☕️ Good morning! Happy Monday.
Illustration: Lazaro Gamio/Axios
During the 2004-05 season, Phoenix Suns head coach Mike D'Antoni paired his famed Seven Seconds or Less offensive system with superstar Steve Nash and, aided by the NBA's crackdown on physical defense, changed basketball forever.
Fast-forward to present day: In recent years, every NBA team has adopted some version of this freewheeling system — and it's only gotten more extreme.
What's happening: Basketball has evolved dramatically over the last 15 years, as variables like advanced analytics, rule changes and talent (both players and coaches) have combined to create a chemical-like reaction that we can never erase. This is not a fad.
Between the lines: Now that every NBA team is playing the same pace-and-space style, it's no longer enough to simply adopt that system and hope for the best. Teams must now attempt to find an edge, typically through training or personnel.
The big picture: One thing that hasn't been discussed nearly enough is how all of this affects young basketball players (aka, the NBA's future workforce) and the people tasked with developing them.
The New England Patriots are led by the NFL's oldest quarterback in 41-year-old Tom Brady and its second-oldest head coach in 66-year-old Bill Belichick.
Yes, this "old guys vs. young dudes" narrative is cute, but if you really want to know what makes the Patriots and Rams polar opposites, take a look at how their rosters are structured — and how they spend their money.
The big picture: The Rams got to the Super Bowl by saying, "Look, we have a potentially legendary coach and a couple more seasons until we have to pay Jared Goff, so let's call this our 'championship window' and start writing huge checks even if they might put us in a bind later on. Hollywood baby, go big or go home!"
🗣 P.S. Speaking of "that Tom guy," the Pats have a new rallying cry.
Vladimir Guerrero Jr. Photo: Joe Robbins/Getty Images
Major League Baseball released its annual Top 100 prospects list on Saturday, with sons of 2 former big leaguers sitting atop the rankings.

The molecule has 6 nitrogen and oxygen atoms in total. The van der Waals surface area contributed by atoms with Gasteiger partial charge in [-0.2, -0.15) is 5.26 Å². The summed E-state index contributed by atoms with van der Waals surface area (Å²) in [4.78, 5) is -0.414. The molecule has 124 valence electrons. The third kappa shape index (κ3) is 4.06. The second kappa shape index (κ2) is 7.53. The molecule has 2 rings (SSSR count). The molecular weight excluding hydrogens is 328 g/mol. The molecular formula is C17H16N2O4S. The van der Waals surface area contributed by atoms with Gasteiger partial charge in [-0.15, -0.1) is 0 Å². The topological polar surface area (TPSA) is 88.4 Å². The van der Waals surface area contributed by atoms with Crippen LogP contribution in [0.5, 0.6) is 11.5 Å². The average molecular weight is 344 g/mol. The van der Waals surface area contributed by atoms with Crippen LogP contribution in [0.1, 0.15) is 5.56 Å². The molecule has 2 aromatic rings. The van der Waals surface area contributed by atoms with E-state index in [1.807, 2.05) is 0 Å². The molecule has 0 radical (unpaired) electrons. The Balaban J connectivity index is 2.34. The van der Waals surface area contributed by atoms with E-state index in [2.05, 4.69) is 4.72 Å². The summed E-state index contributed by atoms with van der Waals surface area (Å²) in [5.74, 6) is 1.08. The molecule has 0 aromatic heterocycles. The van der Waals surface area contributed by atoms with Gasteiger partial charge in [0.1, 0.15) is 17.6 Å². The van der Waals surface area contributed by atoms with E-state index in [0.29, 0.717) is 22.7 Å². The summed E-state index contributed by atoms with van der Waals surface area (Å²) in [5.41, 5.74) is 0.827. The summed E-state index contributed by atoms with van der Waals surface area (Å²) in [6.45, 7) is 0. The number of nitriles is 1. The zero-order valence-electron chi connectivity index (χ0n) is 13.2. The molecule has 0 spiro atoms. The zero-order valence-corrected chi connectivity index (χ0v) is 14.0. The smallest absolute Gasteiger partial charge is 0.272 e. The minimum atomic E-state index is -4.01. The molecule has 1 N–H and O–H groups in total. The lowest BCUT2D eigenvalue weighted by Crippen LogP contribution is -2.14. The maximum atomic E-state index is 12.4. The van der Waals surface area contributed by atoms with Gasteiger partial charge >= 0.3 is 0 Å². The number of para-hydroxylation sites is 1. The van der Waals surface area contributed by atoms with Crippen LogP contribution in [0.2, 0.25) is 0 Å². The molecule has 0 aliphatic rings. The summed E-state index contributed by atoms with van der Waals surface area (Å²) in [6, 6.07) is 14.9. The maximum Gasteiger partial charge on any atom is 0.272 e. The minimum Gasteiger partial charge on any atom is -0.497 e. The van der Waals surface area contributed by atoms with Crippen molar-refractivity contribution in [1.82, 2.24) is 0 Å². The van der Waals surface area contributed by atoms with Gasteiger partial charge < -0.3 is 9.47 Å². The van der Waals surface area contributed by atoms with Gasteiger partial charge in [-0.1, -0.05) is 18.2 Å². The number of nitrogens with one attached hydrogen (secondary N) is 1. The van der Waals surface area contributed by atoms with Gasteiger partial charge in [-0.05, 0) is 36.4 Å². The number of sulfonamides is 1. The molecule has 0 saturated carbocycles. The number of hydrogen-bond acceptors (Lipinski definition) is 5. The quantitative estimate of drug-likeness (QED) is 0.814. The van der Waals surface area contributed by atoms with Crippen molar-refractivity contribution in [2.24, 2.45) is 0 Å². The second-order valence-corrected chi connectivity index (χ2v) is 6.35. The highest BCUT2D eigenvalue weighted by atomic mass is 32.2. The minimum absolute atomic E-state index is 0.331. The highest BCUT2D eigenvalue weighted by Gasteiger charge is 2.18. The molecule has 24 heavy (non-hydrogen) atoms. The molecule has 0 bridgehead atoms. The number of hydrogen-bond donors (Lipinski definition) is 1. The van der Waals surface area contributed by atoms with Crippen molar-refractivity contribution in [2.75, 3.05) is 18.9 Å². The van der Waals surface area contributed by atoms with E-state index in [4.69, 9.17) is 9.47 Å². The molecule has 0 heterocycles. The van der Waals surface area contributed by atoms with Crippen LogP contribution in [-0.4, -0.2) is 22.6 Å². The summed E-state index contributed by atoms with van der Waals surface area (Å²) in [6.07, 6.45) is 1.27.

Best farm systems: Padres (1o prospects on the list); Braves (8); White Sox (6); Astros (6); Rays (6); Blue Jays (5), Reds (4), Dodgers (4), Pirates (4)
The big picture: Since MLB first started producing these rankings in 2004, the Rays (62) have produced the most Top 100 prospects, followed by the Dodgers (57), Braves (56) and Padres (50).
Check out the full list here.
Best glimpse of the future: The NHL has spent years developing puck and player tracking technology, and NBC Sports gave us a glimpse of how it will be incorporated into future broadcasts. Pretty easy to see the value in something like this if/when real-time betting becomes mainstream.
Best photo: In honor of Sidney Crosby winning All-Star Game MVP, here is a photo of his mentor, Mario Lemieux, after winning the 1988 All-Star Game MVP, where he won a new pickup truck and a Kaypro computer.
Best thing I read: "Can Connor McDavid ever overcome the Oilers' perpetual rebuild? The 22-year-old phenom took the stage at the NHL's All-Star weekend and tried to escape the swirling chaos surrounding his team. But like it has for the past decade, future success still feels far away in Edmonton," writes The Ringer's Katie Baker.
🇺🇸 USA: Gregg Berhalter became the 3rd U.S. men's national team coach in the modern era to begin his tenure with a win, as the Americans beat Panama 3-0 in an exhibition in Glendale, Ariz. last night.
🇫🇷 France: Thierry Henry's managerial career is not off to the best start. The former Arsenal legend was sacked by AS Monaco over the weekend ... after just 3 months in charge. Reports indicate Henry never carried himself as a manager, with someone close to the squad saying it felt too much like he was still "one of the boys."
🇦🇷 Argentina: Embracing new scouting strategies and an ambition bigger than its wallet, Racing Club "stands out as a bastion of innovation" among Argentina's traditional powerhouses, all of whom are steeped in tradition and resistant to change, writes the NYT's Rory Smith. Fascinating read.
Photos: Julian Finney/Getty Images; Fiona Hamilton/Tennis Australia/Getty Images
Recap: This was expected to be a classic, since, well, most Djokovic-Nadal matches are (their previous meeting, in last year's Wimbledon semifinals, took more than 2 days).
Recap: Naomi Osaka squandered 3 championship points in the 2nd set, but the 21-year-old regrouped brilliantly to win her 2nd consecutive Grand Slam title.
Answer at the bottom.
Denmark followed up its gold medal performance in the 2016 Olympics by winning the country's first-ever World Handball Championship yesterday with a 31-22 win over Norway in the finals.
Photo: Doug Pensinger/Getty Images
18 years ago today, Britney Spears, 'N Sync, Nelly, Mary J. Blige and Aerosmith delivered an iconic performance during halftime of Super Bowl XXXV. Some say human civilization peaked that evening. Enjoy.
P.S. In keeping with the "wow, haven't thought about those guys in a while" theme, the national anthem was performed by ... The Backstreet Boys.
P.P.S. In terms of the actual football game, Ray Lewis (game MVP) and the Ravens destroyed Kerry Collins and the Giants, 34-7 (highlights).
Kendall "Didn't watch the Pro Bowl and feel great about it" Baker
Trivia answer: Jim Brown